Joined: 08 Aug 2011
|Posted: Wed Nov 09, 2011 6:45 pm Post subject: Tip: using particles as object explosives.
|So, it seems I post a lot of whiny questions on here; I figured I would share some successful techniques and tips for a change.
I've been working on a scene which has some animated characters breaking through a floor-to-ceiling window. The window is made of glass panes set in wooden frames, so I have used one slab for the glass, several sweeps for the wood, and a hand-drawn texture to create the cracking pattern.
My initial approach was to use the characters as object explosives, with 'use verts' checked. However, what I found was that the results 'out of the box' weren't quite what I was looking for. Parts of the characters with more modeling density (like ears) would have a greater effect on the blast surface than smoother, less dense areas like the trunk of the body. This wasn't what I wanted.
I also found that trying to spread the explosion out more from the objects was difficult. If I increased the 'Size' attribute on the explosive node (so each vert would have a wider effect), this tended to exacerbate the problem of dense areas having too much influence. It also produced wild, exaggerated distortions of the target surfaces--not the smoother bulge I had been hoping to achieve.
My next step was to emit a bunch of particles with a one-frame lifespan on the surface of the characters passing through the window, and use those particles as the explosion source. This worked much better, since the particles were more evenly distributed than the object's verts. However, I still found that the deformations being induced in the blast surface target layers were not working the way I wanted them to.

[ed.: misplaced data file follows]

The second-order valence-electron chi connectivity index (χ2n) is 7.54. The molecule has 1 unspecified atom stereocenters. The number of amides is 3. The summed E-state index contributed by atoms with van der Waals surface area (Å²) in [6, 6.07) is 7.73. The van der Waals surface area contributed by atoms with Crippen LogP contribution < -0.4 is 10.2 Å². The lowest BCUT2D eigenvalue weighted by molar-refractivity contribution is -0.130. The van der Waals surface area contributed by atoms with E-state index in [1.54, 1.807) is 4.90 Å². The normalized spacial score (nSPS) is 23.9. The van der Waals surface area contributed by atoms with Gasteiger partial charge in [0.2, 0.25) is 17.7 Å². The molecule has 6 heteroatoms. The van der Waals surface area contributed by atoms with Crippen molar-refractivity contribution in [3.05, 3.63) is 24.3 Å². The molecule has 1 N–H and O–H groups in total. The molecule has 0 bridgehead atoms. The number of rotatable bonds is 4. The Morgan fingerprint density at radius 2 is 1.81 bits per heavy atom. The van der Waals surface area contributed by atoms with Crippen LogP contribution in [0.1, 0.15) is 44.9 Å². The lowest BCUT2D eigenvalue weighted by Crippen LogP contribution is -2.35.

The main problem was that the parts of the characters that had already passed through the blast surface were still exerting an influence on the targets. Sometimes this canceled out the influence of the parts that were yet to pass through; sometimes it created strange waves and ripples; sometimes it pushed the blast surface backwards, against the direction of motion.
My solution to this was to use particle expressions to kill off the particles as soon as they had passed the blast surface. This meant that the only particles exerting an explosive influence were the ones approaching the window from behind (as I wanted). This made the behaviour of the target surfaces much more predictable and controllable.
Expanding on this idea, I made further use of particle expressions to make a few random particles shoot out farther parallel to the window. These particles were associated wtih a Cracks explosive, and so the effect was for cracks to go racing away in random directions from the point of impact along the surface. By adjusting the speed and lifespan of the particles, I can control this behaviour.
I recommend this strategy to anyone who needs to have a bit more control over the way an object affects a blast surface as it collides / passes through it. Remember that you can make your target surfaces visible, and you can also use different explosives with different properties on each target surface. I have further fine-tuned the behaviour of my sim by having one 'deform' explosive and one 'pressure / cracks' explosive. Each is associated with a different particle object (with different settings / behaviours) being emitted by the characters crashing through the window. I find that I have a lot of control over the resulting behaviour, which is good.